The Nelson Inquiry: time and money well spent?
Consultant Peter Stockwell examines the cost of Public Inquiries.
The publication this week of the long awaited report of the Public Inquiry into the killing of Lurgan solicitor Rosemary Nelson highlights once again the time and cost of Public Inquiries. This latest Inquiry has taken more than 6 years to report and has cost £46.5m. After he presented the Nelson Inquiry report to the House of Commons on 23 May, Owen Paterson, Secretary of State for Northern Ireland, said that he would soon be making an announcement about another potentially major Northern Irish inquiry - into the murder of Belfast solicitor Pat Finucane. If there is one lesson to be learnt from the Nelson Inquiry that will inform and assist those charged with the conduct of future inquiries it is to craft the inquiry's terms of reference very carefully. In particular, it is of crucial importance that they are not too wide if disproportionate time and cost are to be avoided.
The Nelson Inquiry
Mrs Nelson was murdered in 1999 by Loyalist terrorists outside her home. Allegations were very quickly being made of security force collusion in her killing and it is of no surprise that an inquiry was subsequently set up to consider the question of collusion. It was appropriate for the Inquiry's terms of reference to extend also to the question whether any state agency obstructed the investigation into the murder. But why was the inquiry also required to consider "whether the investigation of her death was carried out with due diligence," when the quality of the investigation had never reasonably been in dispute? The result was that those who had investigated the murder were themselves subjected to a lengthy, expensive and needless investigation conducted on behalf of the Inquiry.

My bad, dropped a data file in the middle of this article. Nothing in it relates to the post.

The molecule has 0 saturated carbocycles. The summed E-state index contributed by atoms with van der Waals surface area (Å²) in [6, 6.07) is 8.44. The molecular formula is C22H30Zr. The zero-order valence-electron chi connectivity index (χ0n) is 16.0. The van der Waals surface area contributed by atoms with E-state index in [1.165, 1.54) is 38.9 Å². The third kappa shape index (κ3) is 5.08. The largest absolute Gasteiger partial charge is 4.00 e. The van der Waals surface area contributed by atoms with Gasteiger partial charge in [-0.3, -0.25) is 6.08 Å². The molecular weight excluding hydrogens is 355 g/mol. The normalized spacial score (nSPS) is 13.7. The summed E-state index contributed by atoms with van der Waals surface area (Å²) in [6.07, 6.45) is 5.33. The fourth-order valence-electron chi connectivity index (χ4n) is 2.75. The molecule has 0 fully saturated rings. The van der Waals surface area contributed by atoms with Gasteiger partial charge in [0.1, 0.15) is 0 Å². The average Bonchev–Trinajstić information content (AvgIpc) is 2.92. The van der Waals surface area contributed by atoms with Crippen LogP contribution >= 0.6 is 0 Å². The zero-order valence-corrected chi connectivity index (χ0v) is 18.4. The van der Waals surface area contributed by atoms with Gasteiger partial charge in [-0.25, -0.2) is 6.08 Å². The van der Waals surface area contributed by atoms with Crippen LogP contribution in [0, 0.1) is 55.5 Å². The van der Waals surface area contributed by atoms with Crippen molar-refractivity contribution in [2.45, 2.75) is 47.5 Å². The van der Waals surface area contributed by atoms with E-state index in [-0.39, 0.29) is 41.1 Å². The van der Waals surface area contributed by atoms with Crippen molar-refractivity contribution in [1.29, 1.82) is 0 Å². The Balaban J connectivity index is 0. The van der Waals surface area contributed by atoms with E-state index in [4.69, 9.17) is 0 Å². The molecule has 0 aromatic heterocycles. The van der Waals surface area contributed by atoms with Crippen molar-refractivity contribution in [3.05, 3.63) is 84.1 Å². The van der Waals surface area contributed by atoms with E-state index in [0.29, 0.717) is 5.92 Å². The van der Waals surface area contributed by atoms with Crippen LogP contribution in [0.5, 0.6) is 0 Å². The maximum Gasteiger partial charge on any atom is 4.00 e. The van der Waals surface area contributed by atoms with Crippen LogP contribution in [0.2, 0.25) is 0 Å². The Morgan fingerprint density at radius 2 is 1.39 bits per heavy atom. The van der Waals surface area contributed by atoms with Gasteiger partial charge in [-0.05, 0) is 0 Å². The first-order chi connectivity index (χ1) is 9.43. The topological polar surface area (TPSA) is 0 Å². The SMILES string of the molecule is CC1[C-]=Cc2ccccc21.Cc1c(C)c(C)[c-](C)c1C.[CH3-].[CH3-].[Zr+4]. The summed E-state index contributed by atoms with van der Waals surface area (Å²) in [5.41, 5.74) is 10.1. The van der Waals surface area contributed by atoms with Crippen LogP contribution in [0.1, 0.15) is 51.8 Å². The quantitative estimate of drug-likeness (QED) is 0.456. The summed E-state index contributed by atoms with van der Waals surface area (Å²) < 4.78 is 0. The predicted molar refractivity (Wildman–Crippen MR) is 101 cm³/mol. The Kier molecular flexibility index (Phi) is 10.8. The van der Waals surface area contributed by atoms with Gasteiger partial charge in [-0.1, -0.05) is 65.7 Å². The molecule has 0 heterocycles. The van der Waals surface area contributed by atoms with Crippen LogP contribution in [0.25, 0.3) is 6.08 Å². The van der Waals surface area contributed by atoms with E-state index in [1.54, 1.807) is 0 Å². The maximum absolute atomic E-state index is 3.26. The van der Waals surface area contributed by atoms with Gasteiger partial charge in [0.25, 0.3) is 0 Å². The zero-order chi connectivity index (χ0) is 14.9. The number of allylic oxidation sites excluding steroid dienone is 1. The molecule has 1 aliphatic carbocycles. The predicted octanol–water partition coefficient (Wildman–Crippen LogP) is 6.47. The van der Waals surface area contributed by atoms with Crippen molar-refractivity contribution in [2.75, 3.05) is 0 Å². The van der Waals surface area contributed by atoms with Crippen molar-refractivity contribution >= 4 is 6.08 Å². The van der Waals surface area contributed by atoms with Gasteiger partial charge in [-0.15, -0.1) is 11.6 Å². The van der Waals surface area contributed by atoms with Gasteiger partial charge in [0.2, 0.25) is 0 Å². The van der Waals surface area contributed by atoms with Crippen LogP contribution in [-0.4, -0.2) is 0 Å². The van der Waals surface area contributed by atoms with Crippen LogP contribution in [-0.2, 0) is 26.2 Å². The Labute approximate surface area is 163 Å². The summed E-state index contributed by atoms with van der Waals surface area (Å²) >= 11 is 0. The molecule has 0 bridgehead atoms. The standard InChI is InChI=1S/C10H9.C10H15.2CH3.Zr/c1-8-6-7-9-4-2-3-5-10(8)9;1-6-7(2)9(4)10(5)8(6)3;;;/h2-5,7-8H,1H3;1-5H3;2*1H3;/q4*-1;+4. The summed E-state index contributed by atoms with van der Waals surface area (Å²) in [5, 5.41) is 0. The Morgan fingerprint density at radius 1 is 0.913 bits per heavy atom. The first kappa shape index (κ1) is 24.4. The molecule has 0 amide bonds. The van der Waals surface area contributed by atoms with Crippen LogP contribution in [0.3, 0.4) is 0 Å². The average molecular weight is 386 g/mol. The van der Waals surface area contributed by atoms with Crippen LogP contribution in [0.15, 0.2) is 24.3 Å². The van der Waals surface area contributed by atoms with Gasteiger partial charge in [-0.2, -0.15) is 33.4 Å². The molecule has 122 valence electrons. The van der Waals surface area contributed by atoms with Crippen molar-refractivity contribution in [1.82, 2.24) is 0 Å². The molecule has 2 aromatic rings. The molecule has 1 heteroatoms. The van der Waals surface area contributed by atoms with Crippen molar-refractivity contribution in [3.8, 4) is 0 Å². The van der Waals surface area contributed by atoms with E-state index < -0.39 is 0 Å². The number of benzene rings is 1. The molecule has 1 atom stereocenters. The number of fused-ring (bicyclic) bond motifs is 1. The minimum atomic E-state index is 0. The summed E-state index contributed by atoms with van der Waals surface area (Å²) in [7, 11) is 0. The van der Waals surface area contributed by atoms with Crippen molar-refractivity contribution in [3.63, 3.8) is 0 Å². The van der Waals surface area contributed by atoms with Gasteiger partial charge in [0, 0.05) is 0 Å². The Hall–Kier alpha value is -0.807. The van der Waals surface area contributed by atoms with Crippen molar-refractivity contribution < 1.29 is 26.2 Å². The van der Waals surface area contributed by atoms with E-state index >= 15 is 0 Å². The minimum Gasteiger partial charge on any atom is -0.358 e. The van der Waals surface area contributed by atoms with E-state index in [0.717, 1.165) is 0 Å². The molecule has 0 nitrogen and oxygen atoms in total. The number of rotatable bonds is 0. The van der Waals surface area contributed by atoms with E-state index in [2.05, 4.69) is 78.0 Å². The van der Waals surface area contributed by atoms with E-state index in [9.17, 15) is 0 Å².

To address this question it is necessary to go back in time to 2001 and to the Western Park Agreement. At that time, as part of the Northern Ireland Peace Process, agreement was reached between the British and Irish Governments to appoint a judge of international standing - Justice Peter Cory - to investigate the allegations of collusion between the security forces and terrorists in six high profile murders, four of them in Northern Ireland - Pat Finucane, Rosemary Nelson, Billy Wright and Robert Hamill. The recommendations of Justice Cory were relied upon as being the justification for Public Inquiries in relation to each of them and of those four, only the Finucane Inquiry now remains to be held.
It is not at all easy to understand how those recommendations could sensibly have been read as meeting the requirements for a Pubic Inquiry into the conduct of the investigation into Mrs Nelson's murder. Justice Cory described that investigation as "very thorough and impressive" and "exemplary". He commented that it was "conducted with great tenacity, skill and imagination" and concluded "There is certainly no evidence whatsoever of collusive action on the part of the Port Inquiry Team."
In presenting Justice Cory's reports to the House of Commons, the then Secretary of State, Paul Murphy, announced that the Nelson Inquiry would "examine the actions of the police and the Northern Ireland Office", that clearly being a reference to the conduct of the police prior to the murder. The real issue of concern in Mrs Nelson's case was collusion and the alleged failure to provide protection for her against a background of numerous alleged threats by RUC officers and others, not the subsequent murder investigation.
The Hamill Inquiry